Bitcoin’s Falling Transaction Volume Raises Eyebrows

Morning Report: So what is up with Bitcoin’s falling transaction rate? Here’s one idea.

Last month, we noted that bitcoin transaction volume had fallen by a huge percentage, perhaps even half, after the cryptocurrency’s price collapsed following a staggering run in 2017. Back to Earth, it seemed, was the name of the game for both bitcoin’s price and use.

The twin declines did little to dampen M&A activity, however, as we saw the Poloniex exchange get snapped up for $400 million. The deal helped price Coinbase, at least directionally, given that the latter has higher transaction volume than the former.

But global confirmed bitcoin transactions peaked in December, managed a lower top in early January, and have yet to recover. That Coinbase and other exchanges will see short-term revenue declines seems certain (more here).

The lower transaction volume has some people confused. Especially, perhaps, bitcoin bulls. Fortune has a piece out that dives into the topic that had two quick notes we wanted to highlight. First, this potential thesis:

There are many explanations for the fall-off in trading, from software- to news-related. What’s less understood is why the level hasn’t recovered as Bitcoin’s price made a 50% comeback since Feb. 5. That’s left some investors wondering whether the cryptocurrency is waning in popularity.

And the closing riff:

“Merchants, payment processors and online gambling are moving off of Bitcoin,” [says Kyle Samani who manages a crypto hedge fund] who has $50 million allocated to the space, said in an email. “Our Bitcoin position as a fund is small — I believe Bitcoin is in the process of failing.”

That might sound crazy. How can you run a crypto hedge fund and not believe in bitcoin, the most famous and most valuable crypto? Well Bitcoin has failed its original aims of becoming a means of exchange, and it recently managed to puncture the idea that it works as a store of value, having lost quite a lot of it.

So perhaps bitcoin is slipping not due to crypto failing as an asset class (though recent value declines have been severe), but instead due to bitcoin really being like the Internet in 1993, an analogy the crypto community loves to spout. A lot of the tech we had in 1993 has been left behind. That’s one cycle I’d bet isn’t done repeating itself.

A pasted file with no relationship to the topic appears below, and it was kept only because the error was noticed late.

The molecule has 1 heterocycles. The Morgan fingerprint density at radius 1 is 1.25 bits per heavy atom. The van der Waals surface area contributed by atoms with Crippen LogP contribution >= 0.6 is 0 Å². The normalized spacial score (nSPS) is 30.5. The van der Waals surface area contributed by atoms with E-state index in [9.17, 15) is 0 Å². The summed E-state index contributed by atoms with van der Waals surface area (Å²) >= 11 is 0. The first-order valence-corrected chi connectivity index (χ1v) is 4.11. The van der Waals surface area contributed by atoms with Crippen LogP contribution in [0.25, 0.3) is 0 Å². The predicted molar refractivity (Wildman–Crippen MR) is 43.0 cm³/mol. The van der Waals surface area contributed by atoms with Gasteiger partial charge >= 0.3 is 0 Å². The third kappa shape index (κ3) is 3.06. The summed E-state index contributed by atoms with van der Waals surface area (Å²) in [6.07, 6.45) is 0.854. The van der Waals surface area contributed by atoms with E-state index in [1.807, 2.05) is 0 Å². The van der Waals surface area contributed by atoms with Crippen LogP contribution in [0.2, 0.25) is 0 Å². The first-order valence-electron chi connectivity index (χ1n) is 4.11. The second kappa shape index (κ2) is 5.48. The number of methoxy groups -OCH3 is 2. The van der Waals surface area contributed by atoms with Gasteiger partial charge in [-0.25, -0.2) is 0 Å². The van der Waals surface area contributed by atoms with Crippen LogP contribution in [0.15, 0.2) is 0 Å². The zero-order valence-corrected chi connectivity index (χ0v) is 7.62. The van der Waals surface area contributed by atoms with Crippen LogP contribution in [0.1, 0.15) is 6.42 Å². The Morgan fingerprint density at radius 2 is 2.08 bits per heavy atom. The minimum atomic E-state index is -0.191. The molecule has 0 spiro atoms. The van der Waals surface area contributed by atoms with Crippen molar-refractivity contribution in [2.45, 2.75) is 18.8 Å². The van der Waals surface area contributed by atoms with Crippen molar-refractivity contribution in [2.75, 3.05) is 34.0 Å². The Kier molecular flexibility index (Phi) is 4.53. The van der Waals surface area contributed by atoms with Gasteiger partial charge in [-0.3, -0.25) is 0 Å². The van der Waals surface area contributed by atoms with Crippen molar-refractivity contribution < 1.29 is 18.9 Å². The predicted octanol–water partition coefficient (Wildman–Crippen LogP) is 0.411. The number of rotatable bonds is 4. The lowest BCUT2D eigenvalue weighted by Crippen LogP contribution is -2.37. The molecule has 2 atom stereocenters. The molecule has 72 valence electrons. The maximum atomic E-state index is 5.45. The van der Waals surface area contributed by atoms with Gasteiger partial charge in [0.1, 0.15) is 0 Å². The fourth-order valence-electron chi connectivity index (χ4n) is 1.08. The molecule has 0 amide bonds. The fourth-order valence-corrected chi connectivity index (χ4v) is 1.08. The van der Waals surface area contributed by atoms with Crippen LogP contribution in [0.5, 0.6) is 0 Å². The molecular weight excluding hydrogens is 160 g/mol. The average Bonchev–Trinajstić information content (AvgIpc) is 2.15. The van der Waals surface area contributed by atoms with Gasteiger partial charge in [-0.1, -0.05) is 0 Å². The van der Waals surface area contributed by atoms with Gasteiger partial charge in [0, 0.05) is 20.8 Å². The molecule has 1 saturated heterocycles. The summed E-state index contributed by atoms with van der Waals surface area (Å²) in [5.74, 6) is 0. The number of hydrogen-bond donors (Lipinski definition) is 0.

From The Crunchbase Daily:

Uber co-founder launches cryptocurrency

  • Garrett Camp, the chairman and co-founder of Uber, is launching a new cryptocurrency called Eco planned for use in daily transactions around the world. There will be one trillion tokens issued initially, of which half will go to the first billion people to sign up.

Front door tech is hot

  • Amazon’s $1.1 billion purchase of connected doorbell maker Ring is the latest indication that front door tech is a hot space. In recent quarters, venture investors have poured hundreds of millions into smart lock and entrance access tech, looking to modernize the way we open the door.

Helix raises $200M for sequencing

  • Helix, a spin-out from genetic sequencing technology giant Illumina, has held a first close on a planned $200 million funding round led by DFJ Growth. The company offers personal genetic sequencing and analytics providing ancestry and health-related information.

Tracking Y Combinator’s top alum

  • Famed accelerator Y Combinator says its graduates have generated a combined valuation of more than $80 billion. To add some context, Crunchbase News tracked the top 15 YC companies with the highest values to date.

Stay up to date with recent funding rounds, acquisitions, and more with the Crunchbase Daily.



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